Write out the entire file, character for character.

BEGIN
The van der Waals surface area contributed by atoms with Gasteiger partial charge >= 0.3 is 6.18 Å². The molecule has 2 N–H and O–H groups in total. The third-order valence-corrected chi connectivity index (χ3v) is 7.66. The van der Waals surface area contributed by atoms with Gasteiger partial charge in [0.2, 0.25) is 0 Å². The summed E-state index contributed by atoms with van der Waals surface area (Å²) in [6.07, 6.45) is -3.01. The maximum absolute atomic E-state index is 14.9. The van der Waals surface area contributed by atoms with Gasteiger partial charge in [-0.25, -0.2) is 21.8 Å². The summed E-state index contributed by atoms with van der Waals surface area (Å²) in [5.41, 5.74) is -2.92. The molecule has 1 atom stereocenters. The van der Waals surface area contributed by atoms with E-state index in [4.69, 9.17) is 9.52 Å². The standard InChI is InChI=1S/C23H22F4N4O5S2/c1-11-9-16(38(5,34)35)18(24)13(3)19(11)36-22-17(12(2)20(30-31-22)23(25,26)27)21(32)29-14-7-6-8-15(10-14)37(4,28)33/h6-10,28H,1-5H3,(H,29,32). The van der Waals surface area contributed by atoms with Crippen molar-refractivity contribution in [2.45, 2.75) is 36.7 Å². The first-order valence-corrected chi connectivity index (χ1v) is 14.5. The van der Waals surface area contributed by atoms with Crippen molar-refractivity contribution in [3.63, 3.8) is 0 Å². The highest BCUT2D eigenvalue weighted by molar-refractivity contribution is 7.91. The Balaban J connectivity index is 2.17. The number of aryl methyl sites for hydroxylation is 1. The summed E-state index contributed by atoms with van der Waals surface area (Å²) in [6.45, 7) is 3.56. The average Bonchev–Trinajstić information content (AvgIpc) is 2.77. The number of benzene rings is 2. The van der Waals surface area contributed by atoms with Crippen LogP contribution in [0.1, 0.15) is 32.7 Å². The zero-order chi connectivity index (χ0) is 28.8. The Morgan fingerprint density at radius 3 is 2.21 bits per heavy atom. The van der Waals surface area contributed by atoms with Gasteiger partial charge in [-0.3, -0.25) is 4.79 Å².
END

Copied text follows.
The van der Waals surface area contributed by atoms with Gasteiger partial charge >= 0.3 is 6.18 Å². The molecule has 2 N–H and O–H groups in total. The third-order valence-corrected chi connectivity index (χ3v) is 7.66. The van der Waals surface area contributed by atoms with Gasteiger partial charge in [0.2, 0.25) is 0 Å². The summed E-state index contributed by atoms with van der Waals surface area (Å²) in [6.07, 6.45) is -3.01. The maximum absolute atomic E-state index is 14.9. The van der Waals surface area contributed by atoms with Gasteiger partial charge in [-0.25, -0.2) is 21.8 Å². The summed E-state index contributed by atoms with van der Waals surface area (Å²) in [5.41, 5.74) is -2.92. The molecule has 1 atom stereocenters. The van der Waals surface area contributed by atoms with E-state index in [4.69, 9.17) is 9.52 Å². The standard InChI is InChI=1S/C23H22F4N4O5S2/c1-11-9-16(38(5,34)35)18(24)13(3)19(11)36-22-17(12(2)20(30-31-22)23(25,26)27)21(32)29-14-7-6-8-15(10-14)37(4,28)33/h6-10,28H,1-5H3,(H,29,32). The van der Waals surface area contributed by atoms with Crippen molar-refractivity contribution in [2.45, 2.75) is 36.7 Å². The first-order valence-corrected chi connectivity index (χ1v) is 14.5. The van der Waals surface area contributed by atoms with Crippen molar-refractivity contribution in [3.63, 3.8) is 0 Å². The highest BCUT2D eigenvalue weighted by molar-refractivity contribution is 7.91. The Balaban J connectivity index is 2.17. The number of aryl methyl sites for hydroxylation is 1. The summed E-state index contributed by atoms with van der Waals surface area (Å²) in [6.45, 7) is 3.56. The average Bonchev–Trinajstić information content (AvgIpc) is 2.77. The number of benzene rings is 2. The van der Waals surface area contributed by atoms with Crippen LogP contribution in [0.1, 0.15) is 32.7 Å². The zero-order chi connectivity index (χ0) is 28.8. The Morgan fingerprint density at radius 3 is 2.21 bits per heavy atom. The van der Waals surface area contributed by atoms with Gasteiger partial charge in [-0.3, -0.25) is 4.79 Å².